Here's a proof that doesn't require the law of cosines.
Consider the expression f(t) = |u + tv|^2 = (u+tv)*(u+tv). Obviously, f(t) >=0 for all t.
f(t) = u*u + tu*v + tv*u + t^2v*v
= |u|^2 + 2tu*v + t^2|v|^2
= c + bt + at^2
with c = |u|^2, b = 2u*v, a = |u|^2.
This is a quadratic function that is never negative (has at most one real zero).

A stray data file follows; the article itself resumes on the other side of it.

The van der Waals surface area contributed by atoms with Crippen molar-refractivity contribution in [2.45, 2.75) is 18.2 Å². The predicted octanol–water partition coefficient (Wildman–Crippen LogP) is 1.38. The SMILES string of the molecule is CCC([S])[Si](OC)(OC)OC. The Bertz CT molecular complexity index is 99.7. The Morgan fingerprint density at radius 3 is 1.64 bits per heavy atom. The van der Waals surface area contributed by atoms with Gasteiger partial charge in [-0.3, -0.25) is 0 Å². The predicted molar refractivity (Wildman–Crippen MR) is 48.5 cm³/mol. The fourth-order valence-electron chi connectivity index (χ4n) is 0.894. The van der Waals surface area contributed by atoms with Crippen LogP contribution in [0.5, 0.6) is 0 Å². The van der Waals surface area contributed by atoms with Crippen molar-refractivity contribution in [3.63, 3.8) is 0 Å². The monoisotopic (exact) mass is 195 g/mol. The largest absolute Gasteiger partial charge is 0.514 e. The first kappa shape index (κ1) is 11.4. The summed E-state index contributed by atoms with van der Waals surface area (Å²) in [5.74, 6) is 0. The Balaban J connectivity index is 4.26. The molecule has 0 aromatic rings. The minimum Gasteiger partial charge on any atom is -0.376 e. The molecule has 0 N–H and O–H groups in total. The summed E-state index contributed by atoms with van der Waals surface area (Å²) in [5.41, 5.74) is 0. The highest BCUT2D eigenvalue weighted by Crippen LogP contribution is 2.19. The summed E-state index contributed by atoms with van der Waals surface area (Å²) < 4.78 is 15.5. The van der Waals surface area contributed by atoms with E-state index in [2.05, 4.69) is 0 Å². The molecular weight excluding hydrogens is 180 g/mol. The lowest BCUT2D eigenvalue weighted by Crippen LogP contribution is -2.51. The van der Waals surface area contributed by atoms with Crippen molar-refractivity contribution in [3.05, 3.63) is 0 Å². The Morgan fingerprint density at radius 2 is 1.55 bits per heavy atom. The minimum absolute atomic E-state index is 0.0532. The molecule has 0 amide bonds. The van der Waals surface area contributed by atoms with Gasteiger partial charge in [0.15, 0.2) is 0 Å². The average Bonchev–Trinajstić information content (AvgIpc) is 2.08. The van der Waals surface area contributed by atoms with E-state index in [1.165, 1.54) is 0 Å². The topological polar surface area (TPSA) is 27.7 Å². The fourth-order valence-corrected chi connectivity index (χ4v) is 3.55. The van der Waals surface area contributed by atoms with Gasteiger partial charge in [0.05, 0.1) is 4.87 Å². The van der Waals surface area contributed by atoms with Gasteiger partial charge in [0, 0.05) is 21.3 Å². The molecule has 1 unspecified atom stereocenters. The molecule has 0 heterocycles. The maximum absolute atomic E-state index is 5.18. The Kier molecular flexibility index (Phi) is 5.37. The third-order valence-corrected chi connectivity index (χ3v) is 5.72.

Thus the discriminant, b^2-4ac is non-positive, b^2-4ac <=0 and thus
4(u*v)^2 < 4|u|^2|v|^2.
Divide by 4 and take the square root, and you get the result:
|u*v| <= |u||v|.
The law of cosines (in any dimension) then is a consequence, or rather you can define the angle theta between two vectors u,v by u*v = |u||v|cos(theta).
Hope this helps